As a school district, we are committed to improving the education system to serve all students and prepare them for an evolving and complex world. This means moving from structures created hundreds of years ago to ones that better prepare graduates for their future pathways.

We intend to transform public education through collaborative relationships, a spirit of innovation, and a clear purpose to support student achievement. The WRDSB’s goal is to have students graduate as literate and compassionate global citizens with the skills to succeed on their chosen pathway.

As students are the primary focus of work, we are committed to engaging with them and consistently centring their voices in decisions about their education, and increasing their sense of connection and belonging at school and throughout the system.

What We Know About WRDSB Students

Last year, as part of the strategic planning process, we conducted a wide range of consultations to bring in the voices of more than 10,000 stakeholders. More than 5,000 of those stakeholders were students.

We engaged with students from Kindergarten to Grade 12 to understand what students want in their school experience and to help inform the new Strategic Plan. We also consulted the 2021 Student Census to gain a greater understanding of the student population.

The 2021 Student Census

In 2021, 67% of census respondents identified as white. Approximately 30% of students who responded identified as Black, East Asian, Middle Eastern and South Asian. The remaining 3% of respondents identified as First nations, Inuit, Metis, Latina/Latino, Biracial or Multi racial, or more than one racial group. 2021 census results shot that approximatley 50% of responded idenfied as females and 49% identified as male. Fewer than 1% of responded identified as Gender Fluid, Gender non-confirming, Genderqueer, Intersex, Non-Binary, Trans boy, Trans girl, Trans student, Trans student (gender fluid), Trans student (gender non-conforming), Trans student (genderqueer), Trans student (non-binary) or Trans student (gender not listed above). In 2021, 10% of responded indicated their household income was less than $39,000. 19% had a household income between $40,000 to $79,000, while 14% had a household income of $80,000 to $99,000. More than 40% of responded had a household income of more than $100,000 while 12.8% had a houehold income of $200,000.

Throughout this process, students spoke clearly and passionately about the kind of school district they want and how they would like to engage with the system.

How We Will Engage with Students

Our commitment to centre students requires respect for their agency and voice. We have proposed five strategies to achieve this commitment. These strategies build the mechanisms to centre student voice as we create schools where all students are able to reach their full potential. This means intentionally increasing student engagement and deepening relationships across the WRDSB.

Systems and Structures

New policies will support evolutions in practice across the WRDSB and will form the basis of an overall increase in student engagement. This will be supported by forward-looking considerations of how to better reinforce the conditions for learning.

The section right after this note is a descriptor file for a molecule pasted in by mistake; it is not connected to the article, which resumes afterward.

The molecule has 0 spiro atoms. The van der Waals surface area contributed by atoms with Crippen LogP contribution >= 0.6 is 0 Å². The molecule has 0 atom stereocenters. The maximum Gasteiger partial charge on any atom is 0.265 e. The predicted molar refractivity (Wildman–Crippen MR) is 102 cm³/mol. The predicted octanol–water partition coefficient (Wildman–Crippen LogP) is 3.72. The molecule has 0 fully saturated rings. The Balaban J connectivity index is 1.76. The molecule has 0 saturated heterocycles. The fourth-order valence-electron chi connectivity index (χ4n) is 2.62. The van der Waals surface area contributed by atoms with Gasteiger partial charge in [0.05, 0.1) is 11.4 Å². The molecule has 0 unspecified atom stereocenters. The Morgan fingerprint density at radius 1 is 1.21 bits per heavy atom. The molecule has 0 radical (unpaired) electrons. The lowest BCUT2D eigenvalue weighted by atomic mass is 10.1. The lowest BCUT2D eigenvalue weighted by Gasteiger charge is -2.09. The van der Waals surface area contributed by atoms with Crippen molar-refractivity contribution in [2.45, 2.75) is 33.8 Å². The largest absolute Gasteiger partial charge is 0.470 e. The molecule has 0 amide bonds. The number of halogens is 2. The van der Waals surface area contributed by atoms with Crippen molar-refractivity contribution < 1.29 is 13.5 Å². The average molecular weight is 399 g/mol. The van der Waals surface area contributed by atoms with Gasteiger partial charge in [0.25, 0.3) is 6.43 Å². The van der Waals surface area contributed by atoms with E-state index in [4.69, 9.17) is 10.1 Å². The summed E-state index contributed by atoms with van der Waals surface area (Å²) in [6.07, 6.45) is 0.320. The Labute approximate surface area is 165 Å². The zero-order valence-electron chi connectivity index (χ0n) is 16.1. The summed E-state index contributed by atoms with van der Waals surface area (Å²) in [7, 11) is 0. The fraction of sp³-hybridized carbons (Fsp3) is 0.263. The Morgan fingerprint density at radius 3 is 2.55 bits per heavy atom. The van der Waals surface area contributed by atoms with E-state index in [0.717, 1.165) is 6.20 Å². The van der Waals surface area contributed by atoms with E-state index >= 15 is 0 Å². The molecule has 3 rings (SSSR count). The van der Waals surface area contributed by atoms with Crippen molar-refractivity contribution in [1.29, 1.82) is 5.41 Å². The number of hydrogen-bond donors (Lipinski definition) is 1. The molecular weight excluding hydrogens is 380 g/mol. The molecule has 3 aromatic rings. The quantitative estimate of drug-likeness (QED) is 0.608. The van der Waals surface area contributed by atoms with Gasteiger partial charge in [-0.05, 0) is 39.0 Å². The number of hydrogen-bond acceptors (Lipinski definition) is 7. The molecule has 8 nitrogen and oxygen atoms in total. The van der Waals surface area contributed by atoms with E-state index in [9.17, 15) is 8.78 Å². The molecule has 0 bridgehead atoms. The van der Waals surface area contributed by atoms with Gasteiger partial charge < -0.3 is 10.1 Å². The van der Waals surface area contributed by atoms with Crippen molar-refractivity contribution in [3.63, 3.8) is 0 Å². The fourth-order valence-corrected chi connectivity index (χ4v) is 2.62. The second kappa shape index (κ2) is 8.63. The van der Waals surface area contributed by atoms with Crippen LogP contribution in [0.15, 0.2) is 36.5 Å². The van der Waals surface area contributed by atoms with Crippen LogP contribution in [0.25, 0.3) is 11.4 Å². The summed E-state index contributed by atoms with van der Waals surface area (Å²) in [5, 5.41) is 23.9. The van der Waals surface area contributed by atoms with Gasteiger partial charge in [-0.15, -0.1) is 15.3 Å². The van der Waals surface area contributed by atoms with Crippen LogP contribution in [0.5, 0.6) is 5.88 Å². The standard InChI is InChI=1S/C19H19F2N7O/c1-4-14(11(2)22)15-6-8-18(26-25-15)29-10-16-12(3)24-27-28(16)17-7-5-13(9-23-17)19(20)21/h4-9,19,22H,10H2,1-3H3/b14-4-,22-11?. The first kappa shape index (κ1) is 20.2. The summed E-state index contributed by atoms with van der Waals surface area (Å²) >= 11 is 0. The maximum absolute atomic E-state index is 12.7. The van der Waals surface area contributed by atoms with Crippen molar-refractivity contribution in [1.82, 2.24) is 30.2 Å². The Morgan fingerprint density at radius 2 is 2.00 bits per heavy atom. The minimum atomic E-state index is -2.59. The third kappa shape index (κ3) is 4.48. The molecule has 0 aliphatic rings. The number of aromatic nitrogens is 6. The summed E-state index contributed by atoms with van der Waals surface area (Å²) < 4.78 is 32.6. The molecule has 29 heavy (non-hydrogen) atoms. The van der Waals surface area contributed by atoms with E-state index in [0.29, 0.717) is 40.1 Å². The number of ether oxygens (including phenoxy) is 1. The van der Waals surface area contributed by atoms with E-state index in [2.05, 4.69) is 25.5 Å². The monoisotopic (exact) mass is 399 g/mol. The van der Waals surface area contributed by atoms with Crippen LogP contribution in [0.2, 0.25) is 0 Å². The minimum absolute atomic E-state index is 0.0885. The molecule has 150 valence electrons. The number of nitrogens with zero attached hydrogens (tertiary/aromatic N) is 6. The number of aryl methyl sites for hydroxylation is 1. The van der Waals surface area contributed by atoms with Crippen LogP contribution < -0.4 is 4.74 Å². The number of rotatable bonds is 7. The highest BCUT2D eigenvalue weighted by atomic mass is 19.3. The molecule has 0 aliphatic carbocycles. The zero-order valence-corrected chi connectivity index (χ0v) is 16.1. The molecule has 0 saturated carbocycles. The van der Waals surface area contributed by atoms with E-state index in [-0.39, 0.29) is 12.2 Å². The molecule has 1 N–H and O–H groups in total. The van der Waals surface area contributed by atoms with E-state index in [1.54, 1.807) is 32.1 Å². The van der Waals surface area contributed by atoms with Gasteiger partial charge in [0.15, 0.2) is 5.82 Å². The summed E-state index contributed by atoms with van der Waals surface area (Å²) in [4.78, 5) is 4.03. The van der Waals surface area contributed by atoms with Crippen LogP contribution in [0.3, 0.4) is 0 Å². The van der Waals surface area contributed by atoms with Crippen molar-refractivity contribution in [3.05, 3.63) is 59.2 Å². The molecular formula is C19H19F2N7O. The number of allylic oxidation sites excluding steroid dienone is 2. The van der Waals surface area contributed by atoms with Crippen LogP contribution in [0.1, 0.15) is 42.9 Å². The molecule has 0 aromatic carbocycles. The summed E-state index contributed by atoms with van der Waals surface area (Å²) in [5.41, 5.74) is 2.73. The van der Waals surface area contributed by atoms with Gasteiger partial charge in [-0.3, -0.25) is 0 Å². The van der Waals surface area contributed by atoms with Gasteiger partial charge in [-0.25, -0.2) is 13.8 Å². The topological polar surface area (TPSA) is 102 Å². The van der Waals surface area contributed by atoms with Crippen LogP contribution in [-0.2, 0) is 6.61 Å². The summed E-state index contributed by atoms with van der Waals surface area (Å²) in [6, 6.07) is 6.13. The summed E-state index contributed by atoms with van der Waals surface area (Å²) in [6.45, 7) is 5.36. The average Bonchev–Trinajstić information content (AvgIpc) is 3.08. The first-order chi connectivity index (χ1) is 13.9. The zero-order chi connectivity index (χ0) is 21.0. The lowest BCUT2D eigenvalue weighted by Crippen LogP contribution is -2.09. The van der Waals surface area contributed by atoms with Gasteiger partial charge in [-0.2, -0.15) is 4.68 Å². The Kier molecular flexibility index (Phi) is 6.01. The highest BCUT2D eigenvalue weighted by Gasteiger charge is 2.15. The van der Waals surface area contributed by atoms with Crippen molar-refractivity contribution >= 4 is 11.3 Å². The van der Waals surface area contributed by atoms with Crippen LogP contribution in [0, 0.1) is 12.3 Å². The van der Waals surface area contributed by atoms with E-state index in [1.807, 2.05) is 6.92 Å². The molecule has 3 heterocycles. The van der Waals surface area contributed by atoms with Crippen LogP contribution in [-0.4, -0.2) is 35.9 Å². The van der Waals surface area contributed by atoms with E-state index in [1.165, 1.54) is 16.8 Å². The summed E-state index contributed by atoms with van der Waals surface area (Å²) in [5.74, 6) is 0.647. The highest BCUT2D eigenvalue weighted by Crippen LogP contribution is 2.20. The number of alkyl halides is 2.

Mental Health & Wellbeing Awareness, Training & Support

We heard from students that mental health concerns impacted their ability to come to school and engage as their whole selves. From teachers, we heard that their mental health needed support and that parents and caregivers are struggling to understand the complexities of mental health and how to support their children and youth.

To foster practices of meaningful student engagement, the WRDSB must address and create policies and procedures that outline our goals and the mechanisms in place to support students and staff with mental health and well-being awareness.

Additionally, training to support and empower students and staff is an important need to address. We must ensure there is a baseline awareness in recognizing mental health concerns, needs, and best practices. This will be especially critical to WRDSB staff members who engage with students directly.

Trauma-Informed Protocols with Students

As we act on our commitment to engage with students, especially those from marginalized communities, we must also implement trauma-informed protocols. These will protect students and staff alike as they take part in meaningful conversations.

Even with the proper framework in place to engage with students safely, the traumas they experience and witness in and out of school may come through in engagement unexpectedly. Procedures on how to best handle these situations, while maintaining student trust is something we know is needed in WRDSB policies and procedures.

Student Voice in Policy Review and Development

To move our commitment to centring student voice in their education from words to action, we must build the right processes to support the ongoing process of gathering and responding to feedback from students.

A policy specifically on student interaction with the WRDSB would help to define their involvement in policies that directly impact their lives at school. It would help to ensure student voice is considered at all levels of their education. This policy will clearly outline the infrastructure used to gather student feedback, principles to govern decision-making, and the role for students in developing future policies that directly impact them.

It will guide the WRDSB in navigating increased engagement with students and will support the Review Group as they review policies and make decisions centred on the questions:

  • How have students been engaged in providing feedback on this policy?
  • How do students think this policy will impact their school experience, well-being, and achievement?